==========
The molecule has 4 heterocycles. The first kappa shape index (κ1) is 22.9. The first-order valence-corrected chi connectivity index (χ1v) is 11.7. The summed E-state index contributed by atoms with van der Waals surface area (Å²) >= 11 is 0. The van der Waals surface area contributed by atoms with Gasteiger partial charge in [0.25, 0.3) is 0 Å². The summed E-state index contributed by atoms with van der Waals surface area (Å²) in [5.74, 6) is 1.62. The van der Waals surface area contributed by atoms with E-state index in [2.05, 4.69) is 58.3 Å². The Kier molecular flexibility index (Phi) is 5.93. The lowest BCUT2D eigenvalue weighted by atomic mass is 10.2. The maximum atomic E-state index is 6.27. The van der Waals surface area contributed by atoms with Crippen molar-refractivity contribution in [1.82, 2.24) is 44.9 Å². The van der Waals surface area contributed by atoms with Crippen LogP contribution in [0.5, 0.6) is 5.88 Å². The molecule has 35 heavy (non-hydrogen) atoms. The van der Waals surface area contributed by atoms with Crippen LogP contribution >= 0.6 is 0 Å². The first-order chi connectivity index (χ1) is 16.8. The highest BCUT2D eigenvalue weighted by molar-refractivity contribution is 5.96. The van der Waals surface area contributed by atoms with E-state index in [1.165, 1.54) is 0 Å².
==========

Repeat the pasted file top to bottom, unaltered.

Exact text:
The molecule has 4 heterocycles. The first kappa shape index (κ1) is 22.9. The first-order valence-corrected chi connectivity index (χ1v) is 11.7. The summed E-state index contributed by atoms with van der Waals surface area (Å²) >= 11 is 0. The van der Waals surface area contributed by atoms with Gasteiger partial charge in [0.25, 0.3) is 0 Å². The summed E-state index contributed by atoms with van der Waals surface area (Å²) in [5.74, 6) is 1.62. The van der Waals surface area contributed by atoms with E-state index in [2.05, 4.69) is 58.3 Å². The Kier molecular flexibility index (Phi) is 5.93. The lowest BCUT2D eigenvalue weighted by atomic mass is 10.2. The maximum atomic E-state index is 6.27. The van der Waals surface area contributed by atoms with Crippen molar-refractivity contribution in [1.82, 2.24) is 44.9 Å². The van der Waals surface area contributed by atoms with Crippen LogP contribution in [0.5, 0.6) is 5.88 Å². The molecule has 35 heavy (non-hydrogen) atoms. The van der Waals surface area contributed by atoms with Crippen LogP contribution >= 0.6 is 0 Å². The first-order chi connectivity index (χ1) is 16.8. The highest BCUT2D eigenvalue weighted by molar-refractivity contribution is 5.96. The van der Waals surface area contributed by atoms with E-state index in [1.165, 1.54) is 0 Å².